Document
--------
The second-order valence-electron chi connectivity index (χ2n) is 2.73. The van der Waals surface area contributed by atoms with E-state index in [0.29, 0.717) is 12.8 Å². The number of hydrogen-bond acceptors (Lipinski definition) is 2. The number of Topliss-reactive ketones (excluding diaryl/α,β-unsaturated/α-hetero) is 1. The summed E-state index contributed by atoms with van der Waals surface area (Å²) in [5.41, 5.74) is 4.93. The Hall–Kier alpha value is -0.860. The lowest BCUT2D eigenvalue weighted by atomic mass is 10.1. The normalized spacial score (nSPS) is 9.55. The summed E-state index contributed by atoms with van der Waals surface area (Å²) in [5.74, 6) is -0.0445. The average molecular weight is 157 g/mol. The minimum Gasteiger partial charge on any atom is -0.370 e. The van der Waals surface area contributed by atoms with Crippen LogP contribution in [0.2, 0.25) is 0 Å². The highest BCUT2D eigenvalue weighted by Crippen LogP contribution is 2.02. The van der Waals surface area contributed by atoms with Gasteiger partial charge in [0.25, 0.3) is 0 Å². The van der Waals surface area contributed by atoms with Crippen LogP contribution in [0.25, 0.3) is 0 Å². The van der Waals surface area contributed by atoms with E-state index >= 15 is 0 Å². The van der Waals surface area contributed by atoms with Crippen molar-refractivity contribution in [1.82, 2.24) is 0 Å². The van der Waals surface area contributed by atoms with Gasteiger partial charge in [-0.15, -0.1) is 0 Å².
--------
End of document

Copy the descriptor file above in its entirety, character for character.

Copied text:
The second-order valence-electron chi connectivity index (χ2n) is 2.73. The van der Waals surface area contributed by atoms with E-state index in [0.29, 0.717) is 12.8 Å². The number of hydrogen-bond acceptors (Lipinski definition) is 2. The number of Topliss-reactive ketones (excluding diaryl/α,β-unsaturated/α-hetero) is 1. The summed E-state index contributed by atoms with van der Waals surface area (Å²) in [5.41, 5.74) is 4.93. The Hall–Kier alpha value is -0.860. The lowest BCUT2D eigenvalue weighted by atomic mass is 10.1. The normalized spacial score (nSPS) is 9.55. The summed E-state index contributed by atoms with van der Waals surface area (Å²) in [5.74, 6) is -0.0445. The average molecular weight is 157 g/mol. The minimum Gasteiger partial charge on any atom is -0.370 e. The van der Waals surface area contributed by atoms with Crippen LogP contribution in [0.2, 0.25) is 0 Å². The highest BCUT2D eigenvalue weighted by Crippen LogP contribution is 2.02. The van der Waals surface area contributed by atoms with Gasteiger partial charge in [0.25, 0.3) is 0 Å². The van der Waals surface area contributed by atoms with Crippen LogP contribution in [0.25, 0.3) is 0 Å². The van der Waals surface area contributed by atoms with E-state index >= 15 is 0 Å². The van der Waals surface area contributed by atoms with Crippen molar-refractivity contribution in [1.82, 2.24) is 0 Å². The van der Waals surface area contributed by atoms with Gasteiger partial charge in [-0.15, -0.1) is 0 Å².